Homeowner gets shingle roof after subcontractor removes slate from wrong home

Homeowner gets shingle roof after subcontractor removes slate from wrong home

CHESTERFIELD, VA (WWBT) - A man who returned to his home to find part of his roof had been erroneously removed now has a new roof - but not the one he wanted.

A subcontractor for Hardesty Roofing made a costly mistake in Chesterfield's Bexley neighborhood. They removed part of a slate roof on a house up for sale, but it was the wrong house.

A long disagreement ensued over whether to install a slate or shingle roof to correct the mistake. 12 months later, the homeowner's insurance company installed a shingle roof - not Hardesty Roofing or the subcontractor.

Homeowner Steve Lowe says he did what he had to do to cut his financial losses from having a house with a partial roof that he couldn't sell. He still believes a slate roof is what he should have - not a shingle roof - but he says several storms caused interior damage that he now has to repair.

Lowe's insurance company paid for the new shingle roof in full, but he's not satisfied. Neither insurance company wanted to fix the mistake by installing a $40,000 new slate roof.

"Hardesty has refused to replace what I had," said Lowe. "It's been 12 months with virtually nothing being done. This should have been corrected in 30 days. It should have been put back like it was, and it should have been done 11 months ago."

Last February, Hardesty Roofing owner Sam Hardesty told NBC12 that the mistake happened when the supplier sent the materials to the wrong house. Hardesty said his subcontractors went to the home where the materials were sitting and tore off the roof.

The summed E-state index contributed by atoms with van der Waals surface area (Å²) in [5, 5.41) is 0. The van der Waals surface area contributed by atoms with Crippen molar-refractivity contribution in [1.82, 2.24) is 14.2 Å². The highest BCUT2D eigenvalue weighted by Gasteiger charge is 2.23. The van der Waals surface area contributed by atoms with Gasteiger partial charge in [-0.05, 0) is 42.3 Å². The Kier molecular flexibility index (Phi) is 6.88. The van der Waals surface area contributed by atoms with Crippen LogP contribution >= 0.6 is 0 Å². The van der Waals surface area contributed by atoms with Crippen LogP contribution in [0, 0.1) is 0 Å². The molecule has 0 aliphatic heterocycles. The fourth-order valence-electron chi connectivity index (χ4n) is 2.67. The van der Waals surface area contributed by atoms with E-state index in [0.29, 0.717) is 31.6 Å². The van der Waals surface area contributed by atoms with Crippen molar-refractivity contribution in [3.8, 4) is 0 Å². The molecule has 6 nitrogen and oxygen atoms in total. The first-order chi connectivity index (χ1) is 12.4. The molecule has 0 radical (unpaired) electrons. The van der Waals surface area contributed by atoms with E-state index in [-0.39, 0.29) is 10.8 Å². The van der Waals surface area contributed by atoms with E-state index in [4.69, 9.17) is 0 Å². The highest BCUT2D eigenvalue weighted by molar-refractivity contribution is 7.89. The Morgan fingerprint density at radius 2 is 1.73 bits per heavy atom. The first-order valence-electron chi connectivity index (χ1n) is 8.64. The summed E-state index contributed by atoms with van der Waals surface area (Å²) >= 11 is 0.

They had the right work order to go to the right address, but Hardesty says they didn't read it.

NBC12 interviewed Hardesty last February:

Hardesty: "Now that we made this mistake, he's going to get a whole new slate roof, because we tore off a little section by mistake."

NBC12 Investigator Diane Walker: "It looks like a pretty big section from what I saw."

Hardesty: "It does. We're going to make it right. Trust me. We're going to get to the bottom of this."

A year later, and Lowe is just now seeing movement. He says during the time his property was covered in tarp from February 2017 through November 2017, he had to pull his house off the market.

"No one could get a loan for a house with no roof," said Lowe.

In addition, he says several storms caused water damage in two rooms. The ceiling is collapsing in one, and most of the damage is in the Florida room.

"We cut a hole so that the water could drip out, but it's got damage all the way across," said Lowe.

This isn't the first time Hardesty Roofing has been accused of removing the wrong roof. A court dismissed John Grigg's 2011 claim against Hardesty but found in his favor on his claim against the subcontractor. He got a new roof, but he says the long fight hurt him financially.

"Using a subcontractor allows him to do exactly what he's doing: hide behind the subcontractor if something goes wrong," said Grigg. "There should be something if you're a contractor. You should have responsibility for the action of your subcontractor."

NBC12 called Hardesty Roofing for comment and was told he would call back. So far, that hasn't happened.

Hardesty has maintained, through his lawyer, that he is not legally obligated, because he hired a subcontractor to do the work and he gave them the correct address. He also says he attempted to satisfy Lowe and help him file an insurance claim.

Meantime, the subcontractor's insurance company is deliberating whether it will pay for Lowe's interior water damage.

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